End of the Road Festival, Larmer Tree Gardens, Dorset

A festival that's out of this world
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The Independent Culture

The very last festival of the summer proved to be the best of the lot. The clear view across the rolling Dorset fields wasn't sullied by the sponsors' logos that rock'*'roll has been sold to elsewhere. Instead, the organisers of this gathering of folk-leaning bands had strung winding lanes of trees with fairy lights and papier-mâché animals.

At night, knots of people wandered these woods and murmured in clearings. Turn a corner, and a festival-goer would be playing Neil Young's "Helpless" on a piano, while Midlake could be heard far away, through the trees. In this environment, rock'*'roll became a gently firm refusal of consumerist logic, a transforming trip to somewhere else.

The exceptional line-up helped. The yearning, fragile harmonies and sentiments of Sweden's Loney, Dear, and their balloon- and confetti-tossing countrymen I'm From Barcelona, revealed a shared vision subscribed to by many of the bands, where The Flaming Lips' utopian collective was the guiding light, and xylophones the child-friendly instrument of choice.

From Indigo Moss's diffident attempt at new English folk, and Hush the Many's eager, Syd Barrett-tinged psychedelic country, to the gossamer-delicate sounds of Sheffield's Monkey Swallows the Universe, this sylvan setting saw the return of brightly coloured, hippie naiveté – a rejection of cynical, corporate conformity.

There were sharper-edged talents on show, of course, mainly the Americana acts. Jim White, stricken by laryngitis and basically unable to sing, struggled through his tales of the Bible Belt's rotten-toothed drunks and "PCP in the breeze". He mentioned his suicidal despair before music saved him, making even this crippled show feel like a triumph for hope.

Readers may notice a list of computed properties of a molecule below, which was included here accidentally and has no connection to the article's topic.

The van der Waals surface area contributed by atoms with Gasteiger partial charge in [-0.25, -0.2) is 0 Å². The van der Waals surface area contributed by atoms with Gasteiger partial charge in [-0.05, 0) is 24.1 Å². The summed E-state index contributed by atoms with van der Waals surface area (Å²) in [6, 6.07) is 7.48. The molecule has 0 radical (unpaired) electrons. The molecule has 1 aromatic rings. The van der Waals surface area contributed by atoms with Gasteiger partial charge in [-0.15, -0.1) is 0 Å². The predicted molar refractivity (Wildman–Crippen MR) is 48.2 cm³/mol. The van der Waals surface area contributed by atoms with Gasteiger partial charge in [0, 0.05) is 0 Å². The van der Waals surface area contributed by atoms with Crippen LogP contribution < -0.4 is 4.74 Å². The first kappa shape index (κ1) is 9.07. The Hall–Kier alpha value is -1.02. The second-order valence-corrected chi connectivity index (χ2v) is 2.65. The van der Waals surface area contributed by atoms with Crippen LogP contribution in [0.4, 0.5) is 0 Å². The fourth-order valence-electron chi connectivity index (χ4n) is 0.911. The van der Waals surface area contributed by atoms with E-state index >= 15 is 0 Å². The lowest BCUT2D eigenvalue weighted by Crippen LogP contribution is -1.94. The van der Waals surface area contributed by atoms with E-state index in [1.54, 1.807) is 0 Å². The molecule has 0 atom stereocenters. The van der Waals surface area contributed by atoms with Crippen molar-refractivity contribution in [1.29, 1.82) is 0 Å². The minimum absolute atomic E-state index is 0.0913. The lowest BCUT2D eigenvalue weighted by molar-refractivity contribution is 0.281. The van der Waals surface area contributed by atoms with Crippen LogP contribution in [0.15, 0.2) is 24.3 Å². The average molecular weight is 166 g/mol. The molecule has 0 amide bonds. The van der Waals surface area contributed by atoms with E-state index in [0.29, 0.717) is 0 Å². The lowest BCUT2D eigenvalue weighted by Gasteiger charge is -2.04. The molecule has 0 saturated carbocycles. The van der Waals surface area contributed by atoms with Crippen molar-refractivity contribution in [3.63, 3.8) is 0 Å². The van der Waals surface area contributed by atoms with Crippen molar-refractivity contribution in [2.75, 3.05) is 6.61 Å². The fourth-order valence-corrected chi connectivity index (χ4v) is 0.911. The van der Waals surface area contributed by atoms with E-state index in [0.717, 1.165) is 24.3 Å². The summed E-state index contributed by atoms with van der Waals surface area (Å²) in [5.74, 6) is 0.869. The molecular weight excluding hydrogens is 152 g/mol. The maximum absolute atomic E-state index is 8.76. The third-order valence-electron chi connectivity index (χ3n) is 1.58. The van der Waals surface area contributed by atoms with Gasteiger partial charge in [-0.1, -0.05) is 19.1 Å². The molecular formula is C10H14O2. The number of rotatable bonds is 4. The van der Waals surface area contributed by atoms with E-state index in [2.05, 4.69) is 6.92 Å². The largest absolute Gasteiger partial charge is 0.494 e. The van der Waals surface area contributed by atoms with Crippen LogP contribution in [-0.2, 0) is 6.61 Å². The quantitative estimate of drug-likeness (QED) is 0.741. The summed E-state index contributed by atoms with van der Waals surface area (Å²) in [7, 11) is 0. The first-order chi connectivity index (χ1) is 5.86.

John Doe, meanwhile, provided acerbic, politicised realism, Giant Sand soon joining in as a righteously rocking backing band. Howe Gelb, a straight-backed, dryly amused Arizona native was the weekend's constant presence: the Wild West meeting the West Country.

Midlake, meanwhile, were simply magical. Dorset's starry sky suited their leader Tim Smith's dreams of rustic retreat, and his band were the best I've seen them, forcefully matching the daring beauty of last year's The Trials of Van Occupanther album.

The ludicrous hype over Led Zeppelin's reunion – set for November – was almost upstaged when Robert Plant considered casually joining his former bassist John Paul Jones's show with Robyn Hitchcock. Plant decided not to jump the gun and stayed in the wings, however, while Jones was usefully employed adding mandolin to Hitchcock's acerbically literate tales.

Joan As Police Woman's Joan Wasser was flirty and physical, with a voice that casually knifed notes home. The as yet unknown Swede Frida Hyvönen proved a crisply sexy kindred spirit, even as Michael J Sheehy was playing his swaggering yet guilt-ridden sinners' rock elsewhere.

The Bees' mariachi reggae, Super Furry Animals' mellow, career-spanning set, and British Sea Power's air-raid siren-punctuated post-punk clatter, played by a guitarist who blearily admitted he was "wasted, to be honest", left the festival high on inspiring British underground sounds.

But in the weekend's closing hours, American outsiders ruled. Seasick Steve's raw hobo tales converted one last festival crowd. And then Josh T Pearson, a Texan with a wild man's beard that made Steve look like a solid citizen, wrestled with angels and devils in songs played with possessed ferocity. At the same instant, on the main stage, Lambchop's Kurt Wagner was considering quieter, private demons. It was a fine end to a festival of other-worldly perfection.